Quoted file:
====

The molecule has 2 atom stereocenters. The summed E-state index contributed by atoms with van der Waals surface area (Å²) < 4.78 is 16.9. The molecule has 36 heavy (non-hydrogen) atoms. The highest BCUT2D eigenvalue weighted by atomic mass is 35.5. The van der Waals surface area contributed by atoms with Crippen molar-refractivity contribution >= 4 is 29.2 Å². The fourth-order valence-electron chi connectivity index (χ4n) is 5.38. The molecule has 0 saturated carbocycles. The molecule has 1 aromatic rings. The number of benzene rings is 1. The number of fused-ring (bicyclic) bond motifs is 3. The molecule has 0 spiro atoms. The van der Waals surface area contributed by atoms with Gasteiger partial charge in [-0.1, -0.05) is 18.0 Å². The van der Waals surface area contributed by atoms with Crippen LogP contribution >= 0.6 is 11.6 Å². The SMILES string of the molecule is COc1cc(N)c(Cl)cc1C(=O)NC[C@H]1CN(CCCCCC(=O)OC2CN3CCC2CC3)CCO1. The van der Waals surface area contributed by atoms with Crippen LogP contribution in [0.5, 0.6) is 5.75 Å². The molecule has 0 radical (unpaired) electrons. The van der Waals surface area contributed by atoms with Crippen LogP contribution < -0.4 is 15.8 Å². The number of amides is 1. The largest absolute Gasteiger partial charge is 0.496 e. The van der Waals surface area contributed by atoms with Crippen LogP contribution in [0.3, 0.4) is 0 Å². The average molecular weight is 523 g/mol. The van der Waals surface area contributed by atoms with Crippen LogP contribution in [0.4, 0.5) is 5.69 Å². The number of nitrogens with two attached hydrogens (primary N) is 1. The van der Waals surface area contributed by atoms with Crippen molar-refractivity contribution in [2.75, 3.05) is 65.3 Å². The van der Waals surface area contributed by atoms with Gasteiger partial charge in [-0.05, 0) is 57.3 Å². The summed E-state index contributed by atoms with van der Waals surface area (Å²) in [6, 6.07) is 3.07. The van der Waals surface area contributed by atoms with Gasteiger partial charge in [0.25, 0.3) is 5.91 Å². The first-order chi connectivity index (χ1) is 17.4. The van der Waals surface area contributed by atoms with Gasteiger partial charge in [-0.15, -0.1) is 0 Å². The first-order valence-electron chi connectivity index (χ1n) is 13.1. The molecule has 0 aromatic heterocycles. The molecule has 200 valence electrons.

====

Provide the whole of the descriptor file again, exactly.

The molecule has 2 atom stereocenters. The summed E-state index contributed by atoms with van der Waals surface area (Å²) < 4.78 is 16.9. The molecule has 36 heavy (non-hydrogen) atoms. The highest BCUT2D eigenvalue weighted by atomic mass is 35.5. The van der Waals surface area contributed by atoms with Crippen molar-refractivity contribution >= 4 is 29.2 Å². The fourth-order valence-electron chi connectivity index (χ4n) is 5.38. The molecule has 0 saturated carbocycles. The molecule has 1 aromatic rings. The number of benzene rings is 1. The number of fused-ring (bicyclic) bond motifs is 3. The molecule has 0 spiro atoms. The van der Waals surface area contributed by atoms with Gasteiger partial charge in [-0.1, -0.05) is 18.0 Å². The van der Waals surface area contributed by atoms with Crippen LogP contribution >= 0.6 is 11.6 Å². The SMILES string of the molecule is COc1cc(N)c(Cl)cc1C(=O)NC[C@H]1CN(CCCCCC(=O)OC2CN3CCC2CC3)CCO1. The van der Waals surface area contributed by atoms with Crippen LogP contribution in [0.5, 0.6) is 5.75 Å². The molecule has 0 radical (unpaired) electrons. The van der Waals surface area contributed by atoms with Crippen LogP contribution < -0.4 is 15.8 Å². The number of amides is 1. The largest absolute Gasteiger partial charge is 0.496 e. The van der Waals surface area contributed by atoms with Crippen LogP contribution in [0.3, 0.4) is 0 Å². The average molecular weight is 523 g/mol. The van der Waals surface area contributed by atoms with Crippen LogP contribution in [0.4, 0.5) is 5.69 Å². The number of nitrogens with two attached hydrogens (primary N) is 1. The van der Waals surface area contributed by atoms with Crippen molar-refractivity contribution in [2.75, 3.05) is 65.3 Å². The van der Waals surface area contributed by atoms with Gasteiger partial charge in [-0.05, 0) is 57.3 Å². The summed E-state index contributed by atoms with van der Waals surface area (Å²) in [6, 6.07) is 3.07. The van der Waals surface area contributed by atoms with Gasteiger partial charge in [0.25, 0.3) is 5.91 Å². The first-order chi connectivity index (χ1) is 17.4. The van der Waals surface area contributed by atoms with Gasteiger partial charge in [-0.15, -0.1) is 0 Å². The first-order valence-electron chi connectivity index (χ1n) is 13.1. The molecule has 0 aromatic heterocycles. The molecule has 200 valence electrons.